Thursday, February 28, 2013

Wednesday, February 27, 2013

Obney Hill 3

Colas Oil Train at Perth

A visitor crosses the Tay at Perth, Northbound towards Aberdeen.

Obney Hill 2

One of the oddities of taking photos when climbing hills is that the hill being climbed rarely appears well in the photos of the day - while adjacent hills loom large. Really I should catalogue all the photos and then post a picture of the day's walk, taken from a view of that hill rather than from it!

This view of Obney Hill was taken today from the Birnam Hill a couple of miles to the East. It forms a nice contrast to the previous post.

Saturday, February 16, 2013

Obney Hill

There is a long line of hills which run east-west just north of the Perthshire village of Bankfoot. Visible for miles around, this chain of rolling summits divides Glen Almond to the South with Strathbraan on its Northern side. For travellers heading North on the A9, these hills visible to the left of that great main road offer a first tantalising glimpse of what the Highlands have to offer. The most famous of these hills is the furthest East of them, is Birnam Hill, forever enshrined in Shakespearean legend, which towers over the picturesque village of Dunkeld. Next to Birnam Hill is a lovely hill which is in comparison with its famous friend, largely overlooked but which gave us a wonderful little walk yesterday. I refer to Obney Hill, rendered on some maps as "The Obney Hills", and the summit in the photo above it shown by the OS as a 'fort' site.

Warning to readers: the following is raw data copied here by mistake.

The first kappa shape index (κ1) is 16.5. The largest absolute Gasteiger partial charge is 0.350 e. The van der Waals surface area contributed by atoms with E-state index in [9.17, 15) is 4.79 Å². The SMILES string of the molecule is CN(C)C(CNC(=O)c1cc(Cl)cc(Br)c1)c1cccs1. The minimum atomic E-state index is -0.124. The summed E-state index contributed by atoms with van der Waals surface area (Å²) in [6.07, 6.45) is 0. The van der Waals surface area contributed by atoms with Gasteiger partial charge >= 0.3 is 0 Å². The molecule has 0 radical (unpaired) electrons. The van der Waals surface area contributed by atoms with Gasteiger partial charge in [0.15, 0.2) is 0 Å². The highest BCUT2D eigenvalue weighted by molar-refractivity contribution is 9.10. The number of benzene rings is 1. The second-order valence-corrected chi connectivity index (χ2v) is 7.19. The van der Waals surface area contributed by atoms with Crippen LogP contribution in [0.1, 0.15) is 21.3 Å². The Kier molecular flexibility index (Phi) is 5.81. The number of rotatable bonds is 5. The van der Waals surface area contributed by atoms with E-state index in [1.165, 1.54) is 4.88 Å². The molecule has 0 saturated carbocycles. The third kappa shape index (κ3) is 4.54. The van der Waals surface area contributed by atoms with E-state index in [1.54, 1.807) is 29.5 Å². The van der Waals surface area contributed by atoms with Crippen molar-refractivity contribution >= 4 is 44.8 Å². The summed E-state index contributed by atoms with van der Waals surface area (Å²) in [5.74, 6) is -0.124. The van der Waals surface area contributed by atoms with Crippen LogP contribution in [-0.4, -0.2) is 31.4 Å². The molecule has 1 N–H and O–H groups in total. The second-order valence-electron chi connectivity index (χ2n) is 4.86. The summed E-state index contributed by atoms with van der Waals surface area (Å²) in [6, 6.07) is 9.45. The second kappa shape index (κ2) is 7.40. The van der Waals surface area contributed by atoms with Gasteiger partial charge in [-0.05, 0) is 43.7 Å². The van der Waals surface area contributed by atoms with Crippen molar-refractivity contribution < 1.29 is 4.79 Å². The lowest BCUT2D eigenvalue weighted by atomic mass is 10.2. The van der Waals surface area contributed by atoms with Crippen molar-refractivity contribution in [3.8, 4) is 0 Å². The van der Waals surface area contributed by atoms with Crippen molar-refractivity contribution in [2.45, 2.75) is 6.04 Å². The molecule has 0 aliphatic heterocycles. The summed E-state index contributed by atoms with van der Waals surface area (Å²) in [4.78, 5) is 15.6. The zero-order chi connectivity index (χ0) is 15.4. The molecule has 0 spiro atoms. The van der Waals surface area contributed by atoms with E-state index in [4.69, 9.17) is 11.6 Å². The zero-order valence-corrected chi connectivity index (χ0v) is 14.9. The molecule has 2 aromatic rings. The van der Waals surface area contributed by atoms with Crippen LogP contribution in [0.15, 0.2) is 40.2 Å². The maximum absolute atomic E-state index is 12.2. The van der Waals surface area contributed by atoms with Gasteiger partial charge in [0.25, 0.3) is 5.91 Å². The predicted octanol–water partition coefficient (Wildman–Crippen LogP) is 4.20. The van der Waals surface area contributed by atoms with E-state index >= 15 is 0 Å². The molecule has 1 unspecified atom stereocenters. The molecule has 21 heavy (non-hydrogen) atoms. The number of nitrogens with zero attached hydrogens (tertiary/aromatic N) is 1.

Only a 2 or 3 hour jaunt, but an excellent tramp through some deep snow and some really wonderful views.

Wednesday, February 13, 2013

Book Notes: Unchained America by Dave Gorman

Although this book was a jolly enough little read, I came away feeling a little underwhelmed by it. The English comedian Dave Gorman is a humorous fellow, and his radio shows like Genius on BBC R4 is always worth a laugh or two. On Genius, members of the public submit their less-than-serious ideas for adjudication by Gorman and a guest celeb. I once submitted an idea to the programme, and ten months later the BBC invited me to come to the programme. I had to decline however, as by that stage I had completely forgotten what my idea was, and had to write back declining their invite with the frank admission that I may be many things, but obviously not a Genius.

Somehow though this book failed to live up to my expectations.

Perhaps my expectation were too high. For a start I like the author (even when I disagree with him), and quirky humorous travel writing is a genre I enjoy. I also thought the idea behind the book sounded interesting - which was to try and drive across the USA using only independent business for food, fuel and accommodation. Having driven extensively in the States a couple of years ago and experienced some wonderfully unique family hotels, stores and business and endured the drab uniformity of the chain-stores, chain-hotels too - I thought this concept for a book was a good one. In addition to that, Gorman's actual route took him along many of the same roads we drove, and through the same towns and landscapes. What then was there not to like?

In truth, I didn't actually dislike very much of it, it was, as I said an amusing piece of writing with which to fill odd moments. It kept me reading, turning the pages and on a couple of occasions chuckling. Perhaps I thought the adventure described would be more madcap, or that Gorman would deliver more incisive social comment or more laughs. Instead, Unchained America gave me several moments of entertained knowing recognition, much wry smiling and a general sense of amusement; and the feeling that I had perhaps expected just a bit too much of the book. No doubt my over-expectation wasn't helped by the blurb writers whose cover spiel contributed to this process. The book ultimately seems to fade out, rather than end with a grand conclusion.

Entertaining but not quite what I had hoped.